Are Drone Deliveries the Future of Online Shipping?
Last holiday shopping season, Amazon.com shook up the shipping industry with the announcement that it's experimenting with a drone delivery system. The system promises faster-than-ever delivery times at 30 minutes or less. Quickly following that announcement, Amazon made headlines again for its anticipatory shipping model, which would allow the retailer to deliver packages before a customer even makes a purchase. Other companies like Google and DHL are also testing their own drone delivery capabilities.
The shipping and fulfillment landscape is changing, and the two-day shipping norm may be out the door soon in favor of hyperfast deliveries to appeal to customers’ need-it-now mentality. But is the 30-minute drone delivery model really the future of shipping? Is it even feasible for most major retailers that ultimately strive to minimize shipping costs and maximize margins?
The Future of Shipping
While the quest for faster shipping is an ongoing struggle for retailers and fulfillment companies, it's unlikely that drones or anticipatory shipping alone will be the key to faster deliveries. Instead, these services will be the gateway into a new shipping model — one that's customer centric, highly personalized and characterized by the following:
- Big data: With technological advances and an abundance of valuable business and customer data, retailers have an opportunity to dramatically improve forecasting and fulfillment efficiency. Although most retailers don't have the resources or time to invest in novel concepts like Amazon's speculative shipping model, they can still use big data in adaptive stocking scenarios. Adaptive stocking allows retailers to determine which items to carry in each location based on local demographic information and shopping history. Some retailers like Wal-Mart are taking a different approach by turning their brick-and-mortar locations into on-site shipping facilities. Wal-Mart currently ships approximately 20 percent of online orders from its retail store locations. This model allows retailers to expand their network of warehouses and delivery hubs to increase delivery speed, while reducing shipping costs for local shipments.
- Omnichannel flexibility: In today's hyperconnected, multitouch retail environment, retailers need flexible delivery and shipping policies to appeal to consumers in every channel. As the last touchpoint in the online shopping journey, deliveries play a large role in customer perception and repeat purchases. A strong omnichannel strategy incorporates compelling delivery experiences. Packaging should be Instagram-worthy, convey your core brand experience and live up to customers’ expectations.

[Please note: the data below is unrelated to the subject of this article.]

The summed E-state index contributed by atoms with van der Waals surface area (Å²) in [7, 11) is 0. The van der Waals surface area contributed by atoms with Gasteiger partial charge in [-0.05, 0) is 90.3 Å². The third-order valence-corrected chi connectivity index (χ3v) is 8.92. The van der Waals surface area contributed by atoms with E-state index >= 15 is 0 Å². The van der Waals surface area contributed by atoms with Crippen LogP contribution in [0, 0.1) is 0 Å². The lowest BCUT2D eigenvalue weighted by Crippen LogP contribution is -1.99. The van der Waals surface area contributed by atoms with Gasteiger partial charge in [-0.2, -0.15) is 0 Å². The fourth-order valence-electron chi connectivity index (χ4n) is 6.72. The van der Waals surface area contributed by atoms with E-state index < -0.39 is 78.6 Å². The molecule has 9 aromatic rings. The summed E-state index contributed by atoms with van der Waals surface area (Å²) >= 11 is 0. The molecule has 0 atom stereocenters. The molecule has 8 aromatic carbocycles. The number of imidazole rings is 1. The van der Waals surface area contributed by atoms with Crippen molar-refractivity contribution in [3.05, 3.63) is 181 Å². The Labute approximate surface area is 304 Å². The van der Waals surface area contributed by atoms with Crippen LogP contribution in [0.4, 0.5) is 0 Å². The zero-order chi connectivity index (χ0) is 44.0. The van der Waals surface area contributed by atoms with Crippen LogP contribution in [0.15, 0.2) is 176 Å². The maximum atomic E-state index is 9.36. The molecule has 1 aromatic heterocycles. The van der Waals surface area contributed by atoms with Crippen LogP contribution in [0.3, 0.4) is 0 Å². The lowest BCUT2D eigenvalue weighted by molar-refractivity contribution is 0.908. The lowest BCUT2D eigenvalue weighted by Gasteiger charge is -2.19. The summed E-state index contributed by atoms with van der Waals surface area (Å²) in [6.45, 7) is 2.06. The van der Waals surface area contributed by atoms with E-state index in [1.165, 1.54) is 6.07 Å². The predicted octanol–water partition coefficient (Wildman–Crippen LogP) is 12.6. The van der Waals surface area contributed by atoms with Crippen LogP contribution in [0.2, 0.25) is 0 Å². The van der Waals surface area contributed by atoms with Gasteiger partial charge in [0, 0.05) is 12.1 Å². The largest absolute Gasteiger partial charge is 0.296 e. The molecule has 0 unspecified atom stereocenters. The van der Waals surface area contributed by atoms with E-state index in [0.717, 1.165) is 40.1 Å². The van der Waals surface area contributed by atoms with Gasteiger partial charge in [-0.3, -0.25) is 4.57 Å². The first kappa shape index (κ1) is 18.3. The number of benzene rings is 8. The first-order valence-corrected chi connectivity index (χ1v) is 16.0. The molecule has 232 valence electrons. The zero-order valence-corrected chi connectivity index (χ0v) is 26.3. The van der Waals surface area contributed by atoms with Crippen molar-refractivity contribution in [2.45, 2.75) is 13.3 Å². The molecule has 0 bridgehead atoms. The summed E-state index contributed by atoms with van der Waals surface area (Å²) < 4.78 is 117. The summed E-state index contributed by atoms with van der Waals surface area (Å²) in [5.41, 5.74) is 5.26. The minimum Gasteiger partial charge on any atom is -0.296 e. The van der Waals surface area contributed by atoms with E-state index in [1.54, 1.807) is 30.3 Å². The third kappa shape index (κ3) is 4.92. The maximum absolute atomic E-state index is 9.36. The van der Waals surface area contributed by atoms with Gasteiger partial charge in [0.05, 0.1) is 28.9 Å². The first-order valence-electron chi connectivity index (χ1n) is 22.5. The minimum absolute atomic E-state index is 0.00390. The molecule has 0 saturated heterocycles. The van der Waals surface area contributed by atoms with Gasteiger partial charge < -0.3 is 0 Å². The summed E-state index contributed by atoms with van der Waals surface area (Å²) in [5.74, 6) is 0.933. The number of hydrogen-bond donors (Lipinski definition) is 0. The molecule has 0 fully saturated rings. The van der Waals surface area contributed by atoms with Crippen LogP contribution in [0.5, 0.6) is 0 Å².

- Free returns: Although few retailers offer free return shipping, it's a strategy that pays off with increased customer satisfaction and sales. According to the 2014 UPS Pulse of the Online Shopper, conducted by comScore, 82 percent of online shoppers said they would complete a purchase if they knew they could return the product in-store or via mail for no charge. Sixty-six percent of shoppers consult return policies before purchasing. Free return policies are important to shoppers. For consumers, free returns reduce the risk and buyer's remorse associated with purchasing a product online. It's a win-win for the retailer as well because it increases average order size and strengthens loyalty.
We'll see these shipping and fulfillment trends take hold over the next few years at more retailers. The most important component of a successful retail shipping strategy prioritizes the customer experience and embraces a variety of channels and touchpoints. By focusing on the customer and translating the brand experience into delivery and fulfillment, retailers can increase the likelihood of success in the new online shopping environment.
Maria is CEO and co-founder of Dotcom Distribution, where she has played an integral role in developing and defining all aspects of the operation, including sales and marketing, operations, finance and IT. Her strategic leadership helps the Board and senior management to establish long-range goals, strategies, plans, and policies. Maria has developed the systemic and procedural infrastructure necessary to provide timely and accurate analysis of budgets, financial reports and financial trends in order to assist the Board, senior executives and clients in performing their responsibilities. Maria holds a CPA. Prior to founding Dotcom, she began her career as an Auditor at Arthur Andersen and was the CFO of GoodTimes Home Video.